Foresters preach good stewardship of land

By Denise Coffey - Staff Writer
Eastford - posted Mon., Nov. 4, 2013
Mike Bartlett (in orange vest) talks to ECFLA members at the E&F Wood yard. Photos by D. Coffey.
Mike Bartlett (in orange vest) talks to ECFLA members at the E&F Wood yard. Photos by D. Coffey.

Foresters Mike Bartlett and Steve Broderick led 30 people into the forest on the Brumbach property in Eastford on Nov. 2. At a rough clearing they stopped to talk about forest management procedures, using the outdoors as a classroom. Their students were members of the Eastern Connecticut Forest Landowners Association. The program was one of several offered by the ECFLA to foster an education about the land and how people can be good stewards of it.

Eighty percent of all forest in Connecticut is privately owned, according to Broderick. The ECFLA was founded to address the needs of those owners. “Most members are not professionals,” Broderick said. “They come from all walks of life – realtors, farmers, teachers, you name it. They needed a venue to learn about healthy production management practices.”

Some come to the land as recent owners. They’ve bought property or have inherited it from a family member. And some have very little land. “Members have anywhere from 1 acre to several hundred,” Broderick said. Some members have no land at all, but join for the chance to learn about the forest and the flora and fauna that it supports.

The area Bartlett and Broderick stopped in had been thinned recently. A stand of young white pines grew in the shelter of a few oak, black cherry, hemlock and birch trees. The trees would provide cover from wind and snow, but let in plenty of sunlight for the pines to thrive. The ground was unsightly, though. It was rough with fallen limbs and understory, a perfect environment. The leaves and debris would be time-release fertilizer. It would provide amphibian habitat in the summer. Mice and chipmunks would thrive, which in turn would help owls, hawks and other mammals that fed on them.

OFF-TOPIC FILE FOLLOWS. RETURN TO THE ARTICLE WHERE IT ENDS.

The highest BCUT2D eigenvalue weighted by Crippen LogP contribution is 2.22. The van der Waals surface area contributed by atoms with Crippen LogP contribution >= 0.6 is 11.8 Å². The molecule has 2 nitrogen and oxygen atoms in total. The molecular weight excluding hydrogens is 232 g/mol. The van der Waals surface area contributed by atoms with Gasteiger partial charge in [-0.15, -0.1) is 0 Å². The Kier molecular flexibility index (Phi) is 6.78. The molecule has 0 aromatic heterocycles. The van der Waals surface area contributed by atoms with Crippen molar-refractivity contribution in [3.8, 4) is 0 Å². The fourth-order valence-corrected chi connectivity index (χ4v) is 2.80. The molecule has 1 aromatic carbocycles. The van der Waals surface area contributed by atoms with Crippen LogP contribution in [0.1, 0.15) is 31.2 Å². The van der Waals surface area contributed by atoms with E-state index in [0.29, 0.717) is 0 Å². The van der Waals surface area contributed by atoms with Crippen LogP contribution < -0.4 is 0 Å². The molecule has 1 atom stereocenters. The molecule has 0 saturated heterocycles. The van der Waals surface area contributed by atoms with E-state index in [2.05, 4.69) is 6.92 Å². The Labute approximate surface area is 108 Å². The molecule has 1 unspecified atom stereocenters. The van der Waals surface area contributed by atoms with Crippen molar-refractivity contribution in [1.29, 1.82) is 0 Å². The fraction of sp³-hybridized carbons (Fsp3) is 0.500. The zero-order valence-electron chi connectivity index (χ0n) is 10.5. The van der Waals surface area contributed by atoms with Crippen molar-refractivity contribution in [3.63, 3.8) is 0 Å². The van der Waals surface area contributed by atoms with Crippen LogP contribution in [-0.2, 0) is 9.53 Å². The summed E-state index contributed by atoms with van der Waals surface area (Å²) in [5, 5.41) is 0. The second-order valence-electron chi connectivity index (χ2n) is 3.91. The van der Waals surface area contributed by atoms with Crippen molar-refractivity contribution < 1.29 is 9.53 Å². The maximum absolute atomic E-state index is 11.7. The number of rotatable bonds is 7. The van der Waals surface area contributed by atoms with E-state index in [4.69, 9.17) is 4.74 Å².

Bartlett showed the result of the radical thinning. One young pine had grown more than a foot in one year. He could tell by the spacing of its branches.

ECFLA Executive Director Robert Vianni acknowledged that members had different interests and goals for their land. “Some want hunting land,” he said. “Some want to make money off it. We educate people. We give them good tools to work with so they can make the best use of their land.”

A case in point was a presentation given that morning by Michael Fahey and Hans Frankhouser. Fahey is the co-owner of New England Timberland Investments, LLC. Frankhouser is co-owner of E&F Wood, LLC. Both men talked about the changes in timber sale trends and how it has impacted loggers and land owners in the region.

The men spoke in E&F Wood’s 8-acre wood yard. Massive logs of white pine lay debarked and piled for transportation to customers in Asia. The company also processes red pine logs that will be used for telephone poles in Canada. The sawmill can produce 44-foot-long roof rafters and floor joists used by log cabin manufacturers. Mulch made from grinding the bark and fiber together is sold for landscaping material.

“It’s a success story for Connecticut,” said ECFLA member Bill Reid. The implications for landowners are significant. “This gives people something to think about when considering the long-term health of their land. The reality is that a well-managed forest with proper cuttings will be healthier in the long run.”

That’s true whether wood used is for commercial purposes or not. “It’s a long-term investment,” Reid said, “People have to think about their land as an important part of their portfolio.”

That investment can yield returns more far reaching than dollars and cents. The ramifications of preserving open space and managing forests properly can be good for whole communities. “Good stewardship of the land is good for the environment,” Vianni said. And that is a fact not lost of ECFLA members come voting time when officials are elected to conservation, wetland and planning and zoning boards and commissions.

Good stewardship of the land requires a long-term perspective. Southern yellow pine is grown as a crop in the south where they take about 25 years to grow. Red pine can take 70 years before its ready to be fashioned into telephone poles. That’s why it’s important for land owners to consider not only how they want to use the land but what they want to do with it when they can’t take care of it any longer. “Someone might want to pass the land on, to keep it forever a beautiful piece of land,” Vianni said, “but when they die the land changes hands. It might get sold off and developed, something the original owner didn’t want to have happen. We can educate landowners how to preserve their land for future use.”

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